This workshop will explore new ways of thinking about archives, archival records, and other artifacts historians might use as primary sources to gain deeper insight into the history of migrants in transit and the knowledge they possessed, produced, transmitted, or lost. With a starting point in the history of Jewish migration from National Socialist-occupied areas, the workshop broadens out to investigate the experiences of refugees and migrants fleeing genocide, armed conflict, and persecution throughout the twentieth century. Specifically, we use the idea of “lost knowledge” (Steinberg/Strobl) to ask how migrants who leave their homes try to convey both the sense of loss and the disorientation that accompany the navigation of new lived realities—from the geographical to the socio-cultural, political, and beyond—in correspondence or other materials that capture any aspect of their flight and migration. More particularly, this workshop examines how migrants craft their words depending on who they are writing to and when. How do their letters, photographs, and other artifacts communicate their experiences both to their contemporary and future generations? How can we reframe personal documentation, visual (re)sources, artifacts, and other material culture of migrants as sites of knowledge production? What role do archives play in allowing us to ask and address these questions? And what happens to the “archive” in contexts of transoceanic forced migration, such as the Holocaust? How does migration challenge concepts of archival materiality and fixity and, further, how have the “material turn” and the new interest in soundscapes and the digital age not only complicated but also enhanced our research?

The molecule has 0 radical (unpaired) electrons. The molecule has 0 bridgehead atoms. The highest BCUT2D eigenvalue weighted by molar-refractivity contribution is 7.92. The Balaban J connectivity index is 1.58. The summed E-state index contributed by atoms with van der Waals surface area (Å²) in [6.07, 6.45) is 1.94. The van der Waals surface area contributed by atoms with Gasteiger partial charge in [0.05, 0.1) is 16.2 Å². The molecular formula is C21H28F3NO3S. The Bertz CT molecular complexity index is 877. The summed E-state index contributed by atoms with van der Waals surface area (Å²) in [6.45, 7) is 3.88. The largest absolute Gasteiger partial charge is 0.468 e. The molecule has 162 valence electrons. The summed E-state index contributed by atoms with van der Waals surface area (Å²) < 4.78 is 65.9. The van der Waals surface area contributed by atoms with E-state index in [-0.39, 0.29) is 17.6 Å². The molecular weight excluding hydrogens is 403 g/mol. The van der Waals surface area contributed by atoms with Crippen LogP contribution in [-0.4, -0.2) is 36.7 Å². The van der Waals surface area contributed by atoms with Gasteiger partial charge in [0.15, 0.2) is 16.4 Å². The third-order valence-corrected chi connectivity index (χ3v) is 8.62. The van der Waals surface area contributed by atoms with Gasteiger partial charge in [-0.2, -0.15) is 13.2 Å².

In this workshop, we will initiate discussions around these topics and others that bring together a transnational history of the Holocaust with studies of migrant knowledge in different contexts, including contemporary conflicts and migration. The convenors invite submissions from a variety of researchers, including not only historians but also archivists, librarians, heritage practitioners, digital humanists, and museum professionals. We are particularly interested in an interdisciplinary exchange of ideas and knowledge between fields, including practice-based community archives, to understand continuities and ruptures between historical frameworks and present-day practices. We welcome paper proposals that address the following themes, but we remain explicitly open to further related suggestions: